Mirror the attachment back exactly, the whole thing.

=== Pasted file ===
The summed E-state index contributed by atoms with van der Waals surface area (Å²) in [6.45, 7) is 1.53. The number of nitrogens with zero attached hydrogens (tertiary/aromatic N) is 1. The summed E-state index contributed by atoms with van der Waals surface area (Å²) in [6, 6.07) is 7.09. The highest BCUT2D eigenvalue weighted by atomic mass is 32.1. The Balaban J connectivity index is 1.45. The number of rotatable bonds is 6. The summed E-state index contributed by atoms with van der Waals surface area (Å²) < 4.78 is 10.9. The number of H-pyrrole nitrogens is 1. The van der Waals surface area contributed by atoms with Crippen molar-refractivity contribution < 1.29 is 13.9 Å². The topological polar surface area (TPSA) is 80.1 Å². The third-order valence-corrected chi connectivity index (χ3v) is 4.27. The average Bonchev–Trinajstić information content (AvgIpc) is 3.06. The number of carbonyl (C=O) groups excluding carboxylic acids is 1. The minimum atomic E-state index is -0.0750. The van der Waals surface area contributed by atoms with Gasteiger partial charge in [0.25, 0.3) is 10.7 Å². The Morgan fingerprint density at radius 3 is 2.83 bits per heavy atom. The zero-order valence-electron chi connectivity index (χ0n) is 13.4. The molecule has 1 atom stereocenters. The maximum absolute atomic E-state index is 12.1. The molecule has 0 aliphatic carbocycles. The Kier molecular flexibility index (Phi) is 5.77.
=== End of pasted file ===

The summed E-state index contributed by atoms with van der Waals surface area (Å²) in [6.45, 7) is 1.53. The number of nitrogens with zero attached hydrogens (tertiary/aromatic N) is 1. The summed E-state index contributed by atoms with van der Waals surface area (Å²) in [6, 6.07) is 7.09. The highest BCUT2D eigenvalue weighted by atomic mass is 32.1. The Balaban J connectivity index is 1.45. The number of rotatable bonds is 6. The summed E-state index contributed by atoms with van der Waals surface area (Å²) < 4.78 is 10.9. The number of H-pyrrole nitrogens is 1. The van der Waals surface area contributed by atoms with Crippen molar-refractivity contribution < 1.29 is 13.9 Å². The topological polar surface area (TPSA) is 80.1 Å². The third-order valence-corrected chi connectivity index (χ3v) is 4.27. The average Bonchev–Trinajstić information content (AvgIpc) is 3.06. The number of carbonyl (C=O) groups excluding carboxylic acids is 1. The minimum atomic E-state index is -0.0750. The van der Waals surface area contributed by atoms with Gasteiger partial charge in [0.25, 0.3) is 10.7 Å². The Morgan fingerprint density at radius 3 is 2.83 bits per heavy atom. The zero-order valence-electron chi connectivity index (χ0n) is 13.4. The molecule has 1 atom stereocenters. The maximum absolute atomic E-state index is 12.1. The molecule has 0 aliphatic carbocycles. The Kier molecular flexibility index (Phi) is 5.77.